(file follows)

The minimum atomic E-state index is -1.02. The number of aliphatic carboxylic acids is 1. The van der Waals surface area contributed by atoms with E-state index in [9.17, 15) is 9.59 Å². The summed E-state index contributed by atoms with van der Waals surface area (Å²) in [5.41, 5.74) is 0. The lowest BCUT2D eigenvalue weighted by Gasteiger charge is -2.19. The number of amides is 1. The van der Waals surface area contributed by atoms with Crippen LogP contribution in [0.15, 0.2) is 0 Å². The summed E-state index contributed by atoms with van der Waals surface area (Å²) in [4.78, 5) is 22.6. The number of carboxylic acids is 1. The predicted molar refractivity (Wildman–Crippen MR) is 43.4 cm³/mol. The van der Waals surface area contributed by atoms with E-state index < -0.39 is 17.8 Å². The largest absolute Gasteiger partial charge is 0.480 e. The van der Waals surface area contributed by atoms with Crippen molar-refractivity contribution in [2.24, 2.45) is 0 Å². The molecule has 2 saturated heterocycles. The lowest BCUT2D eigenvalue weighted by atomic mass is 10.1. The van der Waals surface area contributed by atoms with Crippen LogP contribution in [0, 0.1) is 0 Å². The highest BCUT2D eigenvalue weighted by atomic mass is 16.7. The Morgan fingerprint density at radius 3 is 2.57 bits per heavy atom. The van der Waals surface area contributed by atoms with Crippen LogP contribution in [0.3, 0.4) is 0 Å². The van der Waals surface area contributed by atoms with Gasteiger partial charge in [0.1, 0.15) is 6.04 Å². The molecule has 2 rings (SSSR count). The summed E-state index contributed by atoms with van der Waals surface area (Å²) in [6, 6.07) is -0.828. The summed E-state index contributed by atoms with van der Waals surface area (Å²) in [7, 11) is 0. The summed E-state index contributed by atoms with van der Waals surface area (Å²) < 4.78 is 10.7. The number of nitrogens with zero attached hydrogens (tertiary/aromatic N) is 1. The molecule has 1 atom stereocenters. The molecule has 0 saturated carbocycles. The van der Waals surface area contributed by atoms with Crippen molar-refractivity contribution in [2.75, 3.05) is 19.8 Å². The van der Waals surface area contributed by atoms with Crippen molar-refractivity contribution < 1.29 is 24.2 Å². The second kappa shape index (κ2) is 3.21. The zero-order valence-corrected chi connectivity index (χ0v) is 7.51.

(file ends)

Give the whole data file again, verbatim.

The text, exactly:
The minimum atomic E-state index is -1.02. The number of aliphatic carboxylic acids is 1. The van der Waals surface area contributed by atoms with E-state index in [9.17, 15) is 9.59 Å². The summed E-state index contributed by atoms with van der Waals surface area (Å²) in [5.41, 5.74) is 0. The lowest BCUT2D eigenvalue weighted by Gasteiger charge is -2.19. The number of amides is 1. The van der Waals surface area contributed by atoms with Crippen LogP contribution in [0.15, 0.2) is 0 Å². The summed E-state index contributed by atoms with van der Waals surface area (Å²) in [4.78, 5) is 22.6. The number of carboxylic acids is 1. The predicted molar refractivity (Wildman–Crippen MR) is 43.4 cm³/mol. The van der Waals surface area contributed by atoms with E-state index < -0.39 is 17.8 Å². The largest absolute Gasteiger partial charge is 0.480 e. The van der Waals surface area contributed by atoms with Crippen molar-refractivity contribution in [2.24, 2.45) is 0 Å². The molecule has 2 saturated heterocycles. The lowest BCUT2D eigenvalue weighted by atomic mass is 10.1. The van der Waals surface area contributed by atoms with Crippen LogP contribution in [0, 0.1) is 0 Å². The highest BCUT2D eigenvalue weighted by atomic mass is 16.7. The Morgan fingerprint density at radius 3 is 2.57 bits per heavy atom. The van der Waals surface area contributed by atoms with Crippen LogP contribution in [0.3, 0.4) is 0 Å². The van der Waals surface area contributed by atoms with Gasteiger partial charge in [0.1, 0.15) is 6.04 Å². The molecule has 2 rings (SSSR count). The summed E-state index contributed by atoms with van der Waals surface area (Å²) in [6, 6.07) is -0.828. The summed E-state index contributed by atoms with van der Waals surface area (Å²) in [7, 11) is 0. The summed E-state index contributed by atoms with van der Waals surface area (Å²) < 4.78 is 10.7. The number of nitrogens with zero attached hydrogens (tertiary/aromatic N) is 1. The molecule has 1 atom stereocenters. The molecule has 0 saturated carbocycles. The van der Waals surface area contributed by atoms with Crippen molar-refractivity contribution in [2.75, 3.05) is 19.8 Å². The van der Waals surface area contributed by atoms with Crippen molar-refractivity contribution < 1.29 is 24.2 Å². The second kappa shape index (κ2) is 3.21. The zero-order valence-corrected chi connectivity index (χ0v) is 7.51.